Lake Chad

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Lake Chad (in French Lac Tchad) is a historically large, shallow lake in Africa, whose size has varied over the centuries. According to the United Nations (UN), it shrank as much as by 95 percent from about 1963 to 1998[5] yet they also state that "The 2007 (satellite) image shows significant improvement over previous years". Lake Chad is economically important, providing water to more than 20 million people living in the four countries that surround it (Chad, Cameroon, Niger, and Nigeria) on the edge of the Sahara Desert.

Contents

Location and description

Lake Chad is located mainly in the far west of Chad, bordering on northeastern Nigeria. The Chari River, fed by its tributary the Logone provides over 90 percent of Lake Chad's water, with a small amount coming from the Yobe River in Nigeria/Niger. Despite high levels of evaporation the lake is still freshwater. Over half of the lake's area is taken up by its many small islands, reedbeds and mudbanks, and a belt of swampland across the middle divides the northern and southern halves while the shorelines are largely composed of marshes.

Because Lake Chad is very shallow—only 10.5 metres (34 ft) at its deepest—its area is particularly sensitive to small changes in average depth, and consequently it also shows seasonal fluctuations in size of about 1m every year. Lake Chad has no apparent outlet, but its waters percolate into the Soro and Bodélé depressions. The climate is dry most of the year round with occasional rains from June to October.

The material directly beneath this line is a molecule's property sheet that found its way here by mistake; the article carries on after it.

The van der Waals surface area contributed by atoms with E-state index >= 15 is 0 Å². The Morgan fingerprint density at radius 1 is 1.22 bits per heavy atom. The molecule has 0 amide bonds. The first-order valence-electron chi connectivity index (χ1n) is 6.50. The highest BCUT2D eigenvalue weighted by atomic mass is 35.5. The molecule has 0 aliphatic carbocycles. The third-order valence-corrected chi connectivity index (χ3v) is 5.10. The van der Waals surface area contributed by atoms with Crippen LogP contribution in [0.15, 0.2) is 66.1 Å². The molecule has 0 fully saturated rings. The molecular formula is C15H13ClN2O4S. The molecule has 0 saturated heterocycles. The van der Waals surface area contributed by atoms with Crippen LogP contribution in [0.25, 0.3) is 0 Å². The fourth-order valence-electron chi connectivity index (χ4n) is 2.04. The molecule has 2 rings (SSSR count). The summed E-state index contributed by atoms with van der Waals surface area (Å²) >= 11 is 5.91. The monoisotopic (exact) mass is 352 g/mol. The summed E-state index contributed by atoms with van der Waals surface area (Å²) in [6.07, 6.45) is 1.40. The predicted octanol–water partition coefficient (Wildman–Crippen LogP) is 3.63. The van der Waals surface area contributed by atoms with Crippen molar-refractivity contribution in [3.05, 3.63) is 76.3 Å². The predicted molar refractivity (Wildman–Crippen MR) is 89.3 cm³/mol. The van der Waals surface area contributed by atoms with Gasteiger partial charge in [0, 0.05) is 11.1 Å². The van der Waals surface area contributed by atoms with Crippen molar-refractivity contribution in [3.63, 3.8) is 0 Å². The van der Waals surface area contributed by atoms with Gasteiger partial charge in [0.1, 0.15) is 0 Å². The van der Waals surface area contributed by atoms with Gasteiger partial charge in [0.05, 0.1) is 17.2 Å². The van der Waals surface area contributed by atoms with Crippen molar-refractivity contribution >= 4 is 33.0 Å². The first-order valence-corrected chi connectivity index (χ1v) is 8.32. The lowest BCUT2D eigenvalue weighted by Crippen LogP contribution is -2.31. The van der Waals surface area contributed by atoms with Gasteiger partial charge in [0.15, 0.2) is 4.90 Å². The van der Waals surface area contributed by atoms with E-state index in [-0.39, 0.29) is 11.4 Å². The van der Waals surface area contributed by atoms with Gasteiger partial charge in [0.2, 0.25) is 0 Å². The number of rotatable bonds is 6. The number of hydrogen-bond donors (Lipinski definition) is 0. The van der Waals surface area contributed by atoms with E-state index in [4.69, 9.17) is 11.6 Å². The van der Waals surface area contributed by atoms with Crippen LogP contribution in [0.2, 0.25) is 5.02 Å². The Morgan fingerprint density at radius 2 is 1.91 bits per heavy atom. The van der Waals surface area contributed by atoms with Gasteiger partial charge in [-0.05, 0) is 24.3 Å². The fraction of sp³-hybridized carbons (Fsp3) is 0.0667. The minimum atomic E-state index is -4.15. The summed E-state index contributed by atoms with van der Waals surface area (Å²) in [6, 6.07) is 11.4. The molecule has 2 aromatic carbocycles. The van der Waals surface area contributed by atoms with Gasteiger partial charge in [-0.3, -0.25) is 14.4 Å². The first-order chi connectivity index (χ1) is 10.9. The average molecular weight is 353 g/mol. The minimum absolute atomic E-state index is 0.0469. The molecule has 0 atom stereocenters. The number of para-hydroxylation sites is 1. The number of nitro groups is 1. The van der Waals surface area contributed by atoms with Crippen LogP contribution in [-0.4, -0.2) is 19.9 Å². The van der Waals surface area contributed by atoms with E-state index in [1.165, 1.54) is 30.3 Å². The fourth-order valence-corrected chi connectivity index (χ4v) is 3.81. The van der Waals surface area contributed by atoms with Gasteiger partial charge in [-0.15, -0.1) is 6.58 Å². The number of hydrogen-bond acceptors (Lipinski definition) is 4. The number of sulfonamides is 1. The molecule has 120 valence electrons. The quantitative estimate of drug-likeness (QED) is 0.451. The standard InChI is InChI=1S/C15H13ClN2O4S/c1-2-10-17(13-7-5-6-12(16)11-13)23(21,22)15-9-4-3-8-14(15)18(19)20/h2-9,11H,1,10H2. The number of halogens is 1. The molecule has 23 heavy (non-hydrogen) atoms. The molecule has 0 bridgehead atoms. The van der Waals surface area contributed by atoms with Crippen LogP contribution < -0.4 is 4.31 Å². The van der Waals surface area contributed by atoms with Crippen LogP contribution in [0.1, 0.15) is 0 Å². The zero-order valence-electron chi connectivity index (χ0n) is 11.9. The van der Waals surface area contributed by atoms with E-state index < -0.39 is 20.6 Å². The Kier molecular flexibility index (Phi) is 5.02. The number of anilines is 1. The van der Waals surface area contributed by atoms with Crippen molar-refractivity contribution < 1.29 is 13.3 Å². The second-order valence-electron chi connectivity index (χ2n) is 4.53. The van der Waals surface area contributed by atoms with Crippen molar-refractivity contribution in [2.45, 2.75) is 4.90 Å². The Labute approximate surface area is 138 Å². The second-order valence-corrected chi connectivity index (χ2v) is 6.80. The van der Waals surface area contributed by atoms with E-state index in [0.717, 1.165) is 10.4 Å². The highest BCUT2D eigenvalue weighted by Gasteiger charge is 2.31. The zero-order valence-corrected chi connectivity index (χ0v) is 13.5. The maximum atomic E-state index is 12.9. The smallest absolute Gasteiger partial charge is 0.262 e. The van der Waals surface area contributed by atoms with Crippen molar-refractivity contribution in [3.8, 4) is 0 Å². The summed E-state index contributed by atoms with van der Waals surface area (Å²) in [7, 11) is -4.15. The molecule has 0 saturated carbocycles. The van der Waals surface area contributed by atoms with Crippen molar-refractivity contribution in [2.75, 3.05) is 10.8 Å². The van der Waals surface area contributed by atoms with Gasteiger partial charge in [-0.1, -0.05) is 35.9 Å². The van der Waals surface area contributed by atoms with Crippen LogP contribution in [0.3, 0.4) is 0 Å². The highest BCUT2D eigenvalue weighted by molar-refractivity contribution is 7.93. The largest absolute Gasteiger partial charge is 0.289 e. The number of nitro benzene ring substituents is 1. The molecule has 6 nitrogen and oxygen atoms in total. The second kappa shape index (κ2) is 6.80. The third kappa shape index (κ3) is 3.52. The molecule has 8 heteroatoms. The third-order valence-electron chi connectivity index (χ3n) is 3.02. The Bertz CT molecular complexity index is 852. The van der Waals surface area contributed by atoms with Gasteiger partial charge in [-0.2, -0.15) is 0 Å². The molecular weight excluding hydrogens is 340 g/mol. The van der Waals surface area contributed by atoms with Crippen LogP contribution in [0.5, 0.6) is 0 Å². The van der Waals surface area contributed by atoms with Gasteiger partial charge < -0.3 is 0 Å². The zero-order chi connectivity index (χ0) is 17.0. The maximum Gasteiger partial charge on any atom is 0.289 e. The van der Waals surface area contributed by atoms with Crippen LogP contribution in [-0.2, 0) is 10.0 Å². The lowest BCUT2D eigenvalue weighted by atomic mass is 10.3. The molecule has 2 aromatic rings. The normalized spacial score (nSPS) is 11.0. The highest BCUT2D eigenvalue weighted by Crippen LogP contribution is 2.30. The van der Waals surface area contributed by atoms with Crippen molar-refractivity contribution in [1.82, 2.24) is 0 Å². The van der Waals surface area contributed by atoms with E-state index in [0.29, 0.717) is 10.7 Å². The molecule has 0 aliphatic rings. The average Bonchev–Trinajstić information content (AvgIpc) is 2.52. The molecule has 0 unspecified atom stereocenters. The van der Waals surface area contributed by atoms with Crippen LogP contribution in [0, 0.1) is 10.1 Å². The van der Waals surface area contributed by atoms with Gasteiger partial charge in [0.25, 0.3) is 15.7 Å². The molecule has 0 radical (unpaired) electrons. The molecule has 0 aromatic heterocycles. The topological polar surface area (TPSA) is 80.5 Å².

History

Lake Chad gave its name to the country of Chad. The name Chad is a local word meaning "large expanse of water," in other words, a "lake."[6]

Lake Chad is believed to be a remnant of a former inland sea which has grown and shrunk with changes in climate over the past 13,000 years. At its largest, around 4000 BC, this lake is estimated to have covered an area of 400,000 km², (approx. 154,000 sq miles). Lake sediments appear to indicate dry periods, when the lake nearly dried up, around 8500 BC, 5500 BC, 2000 BC, and 100 BC."[7]

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